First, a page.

Maureen O'Connor - NYMag writer and former bra-saleswoman - tells it like it is, in response to "that irritating statistic that appears at least once in every issue of every womens' magazine: '85 percent of women are wearing the wrong bra size'":
[T]here is only one universal truth when it comes to fit, and it equally applies to bras, shoes, pants, socks, and wedding bands: If you put it on and like how it looks and feels, then it fits just fine. Your bra is not wrong. Your bra cannot be wrong. Your bra is underwear, a value-neutral object to be worn, replaced, stuffed, discarded, celebrated, hidden, or exposed however you want.As the kids say, or said five minutes ago: this.
But I'd take it further. The bra-fitting gimmick is to tell you that you take a cup size larger and band size smaller than you'd thought. Given that we'd all look more conventionally attractive with larger breasts and smaller waists, we try on this miracle product and lo and behold, an hourglass physique. Or, more likely, we're just flattered by the notion that we're simultaneously thinner and bustier than we'd thought. It's a more 3D version of vanity sizing. Then we get home and realize that even if it's possible to squeeze into a $60-plus contraption in the right-but-wrong size, having circulation is even nicer. Or so I've heard.
And the idea underlying this is, if you think about it, incredibly sexist. The idea that women are just too dumb to figure out for themselves whether their clothing fits properly, or that they're too lacking in confidence not to just go along with it when someone in a position of authority tells them that an item that they know fits actually does not. Because it really is possible to go into a dressing room with a range of sizes and styles, and see for yourself what fits. It's not like with running shoes, where someone will examine your stride and, in theory, impart information you couldn't have easily gotten yourself. The bra-seller may tell you - or so they say - that you should discard the bra you wore to the store, not because it's worn out, but because it hasn't been approved by (sold to you by) this establishment. Don't do this.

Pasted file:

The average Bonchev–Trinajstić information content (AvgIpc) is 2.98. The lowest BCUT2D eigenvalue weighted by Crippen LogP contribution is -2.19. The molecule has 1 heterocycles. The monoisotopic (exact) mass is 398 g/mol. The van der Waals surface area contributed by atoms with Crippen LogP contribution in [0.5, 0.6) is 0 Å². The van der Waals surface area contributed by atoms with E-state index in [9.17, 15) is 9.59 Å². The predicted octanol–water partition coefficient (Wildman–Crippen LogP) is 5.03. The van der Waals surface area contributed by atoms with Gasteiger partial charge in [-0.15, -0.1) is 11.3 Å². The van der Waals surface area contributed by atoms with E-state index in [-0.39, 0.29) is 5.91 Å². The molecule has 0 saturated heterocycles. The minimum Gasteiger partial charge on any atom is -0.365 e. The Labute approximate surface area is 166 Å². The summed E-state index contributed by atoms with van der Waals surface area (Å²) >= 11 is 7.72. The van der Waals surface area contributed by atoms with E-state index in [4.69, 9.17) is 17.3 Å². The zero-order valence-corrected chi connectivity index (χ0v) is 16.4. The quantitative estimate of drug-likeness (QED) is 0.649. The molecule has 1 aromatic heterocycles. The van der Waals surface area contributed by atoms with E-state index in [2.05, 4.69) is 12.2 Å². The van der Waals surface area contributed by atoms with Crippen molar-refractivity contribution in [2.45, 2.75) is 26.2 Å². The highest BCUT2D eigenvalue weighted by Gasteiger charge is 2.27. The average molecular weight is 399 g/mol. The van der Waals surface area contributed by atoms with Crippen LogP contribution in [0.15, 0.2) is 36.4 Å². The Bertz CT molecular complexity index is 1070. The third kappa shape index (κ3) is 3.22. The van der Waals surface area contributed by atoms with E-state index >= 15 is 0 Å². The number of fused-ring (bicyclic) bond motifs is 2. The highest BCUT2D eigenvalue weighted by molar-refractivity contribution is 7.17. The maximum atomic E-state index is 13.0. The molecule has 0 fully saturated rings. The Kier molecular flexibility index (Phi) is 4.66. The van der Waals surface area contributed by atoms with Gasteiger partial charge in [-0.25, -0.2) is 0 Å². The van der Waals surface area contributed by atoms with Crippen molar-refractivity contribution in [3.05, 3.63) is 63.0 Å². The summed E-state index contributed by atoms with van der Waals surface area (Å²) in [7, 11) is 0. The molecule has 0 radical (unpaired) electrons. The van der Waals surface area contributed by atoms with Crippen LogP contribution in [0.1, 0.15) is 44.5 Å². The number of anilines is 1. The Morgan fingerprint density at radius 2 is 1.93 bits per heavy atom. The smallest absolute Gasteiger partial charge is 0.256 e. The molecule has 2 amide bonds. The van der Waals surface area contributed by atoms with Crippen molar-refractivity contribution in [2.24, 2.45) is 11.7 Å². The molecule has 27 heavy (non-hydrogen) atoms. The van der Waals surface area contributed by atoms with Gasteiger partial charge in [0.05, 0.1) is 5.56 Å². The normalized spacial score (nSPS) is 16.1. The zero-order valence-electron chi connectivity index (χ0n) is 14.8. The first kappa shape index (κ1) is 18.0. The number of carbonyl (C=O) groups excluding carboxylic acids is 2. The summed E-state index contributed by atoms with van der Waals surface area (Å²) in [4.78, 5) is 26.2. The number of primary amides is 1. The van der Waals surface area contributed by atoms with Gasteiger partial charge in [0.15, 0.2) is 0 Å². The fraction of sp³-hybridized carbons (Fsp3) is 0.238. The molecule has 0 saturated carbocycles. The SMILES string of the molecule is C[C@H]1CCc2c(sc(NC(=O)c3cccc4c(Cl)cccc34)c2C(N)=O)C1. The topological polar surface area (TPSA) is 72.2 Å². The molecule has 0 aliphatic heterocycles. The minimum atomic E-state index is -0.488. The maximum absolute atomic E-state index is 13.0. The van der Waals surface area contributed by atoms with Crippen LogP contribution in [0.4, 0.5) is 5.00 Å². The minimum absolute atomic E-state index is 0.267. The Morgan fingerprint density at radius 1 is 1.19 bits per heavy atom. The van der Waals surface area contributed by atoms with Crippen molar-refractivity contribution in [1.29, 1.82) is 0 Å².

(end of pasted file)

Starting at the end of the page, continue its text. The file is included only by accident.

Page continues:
On a related note, that Prudie letter from the college senior who, though not flat-chested, doesn't like wearing a bra. Yes, yes, the usual Prudie titillation, but I found it telling that this woman (assuming this is a real person's complaint) mentions having been fitted for a bra. That could well be where her problems began. I'm also having trouble picturing the line of office-work for which a bra-like camisole under other clothing (blazer, button-down) wouldn't suffice, which makes me think this letter really just was about how a braless coed was braless.
My entirely sensible female commenters are chiming in to say that on the contrary, bra-fit is a real thing. Which is making me think that my problem might have been having too much confidence in a particular saleswoman at the Town Shop who estimated and didn't measure, and who may well have just wanted to sell that particular bra. (I may have had a choice of two.) There's no obvious distinction between reputable bra fitters and bra-sellers posing as such to dupe the suggestible. At the time, I took the limited selection to mean this woman had so much experience making such assessments that she just looked at me and knew.
Or it might be that these things are subjective - even among women with the build for which this is even an issue. (Without getting too technical, I can assure that I don't have a gamine physique). My sense is that it's possible to own some spectacularly fitting bras that make clothing look amazing, as well as some now-I'm-decent-to-go-out ones that don't. What fits best might be the most comfortable, but... it depends. I like the idea that these two traits could be found in the same garment, but... who knows. Comfort is subjective.